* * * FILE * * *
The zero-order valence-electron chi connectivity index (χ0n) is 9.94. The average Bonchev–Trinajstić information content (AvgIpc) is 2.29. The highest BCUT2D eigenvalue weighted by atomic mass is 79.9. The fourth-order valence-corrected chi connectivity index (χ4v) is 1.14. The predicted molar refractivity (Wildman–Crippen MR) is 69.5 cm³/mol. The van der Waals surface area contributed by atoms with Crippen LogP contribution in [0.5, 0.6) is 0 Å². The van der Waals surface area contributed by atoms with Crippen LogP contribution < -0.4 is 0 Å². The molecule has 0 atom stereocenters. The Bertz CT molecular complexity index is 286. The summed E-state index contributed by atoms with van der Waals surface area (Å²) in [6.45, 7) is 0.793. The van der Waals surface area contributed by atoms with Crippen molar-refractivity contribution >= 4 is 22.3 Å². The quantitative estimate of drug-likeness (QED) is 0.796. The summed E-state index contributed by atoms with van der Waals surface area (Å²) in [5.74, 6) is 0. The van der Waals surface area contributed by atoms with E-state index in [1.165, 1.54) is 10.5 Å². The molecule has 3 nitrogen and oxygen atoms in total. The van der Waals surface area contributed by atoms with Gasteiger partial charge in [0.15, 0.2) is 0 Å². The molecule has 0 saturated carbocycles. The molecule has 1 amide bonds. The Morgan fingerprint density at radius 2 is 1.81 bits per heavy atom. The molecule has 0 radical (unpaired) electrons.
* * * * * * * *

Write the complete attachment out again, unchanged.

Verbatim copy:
The zero-order valence-electron chi connectivity index (χ0n) is 9.94. The average Bonchev–Trinajstić information content (AvgIpc) is 2.29. The highest BCUT2D eigenvalue weighted by atomic mass is 79.9. The fourth-order valence-corrected chi connectivity index (χ4v) is 1.14. The predicted molar refractivity (Wildman–Crippen MR) is 69.5 cm³/mol. The van der Waals surface area contributed by atoms with Crippen LogP contribution in [0.5, 0.6) is 0 Å². The van der Waals surface area contributed by atoms with Crippen LogP contribution < -0.4 is 0 Å². The molecule has 0 atom stereocenters. The Bertz CT molecular complexity index is 286. The summed E-state index contributed by atoms with van der Waals surface area (Å²) in [6.45, 7) is 0.793. The van der Waals surface area contributed by atoms with Crippen molar-refractivity contribution >= 4 is 22.3 Å². The quantitative estimate of drug-likeness (QED) is 0.796. The summed E-state index contributed by atoms with van der Waals surface area (Å²) in [5.74, 6) is 0. The van der Waals surface area contributed by atoms with E-state index in [1.165, 1.54) is 10.5 Å². The molecule has 3 nitrogen and oxygen atoms in total. The van der Waals surface area contributed by atoms with Gasteiger partial charge in [0.15, 0.2) is 0 Å². The molecule has 0 saturated carbocycles. The molecule has 1 amide bonds. The Morgan fingerprint density at radius 2 is 1.81 bits per heavy atom. The molecule has 0 radical (unpaired) electrons.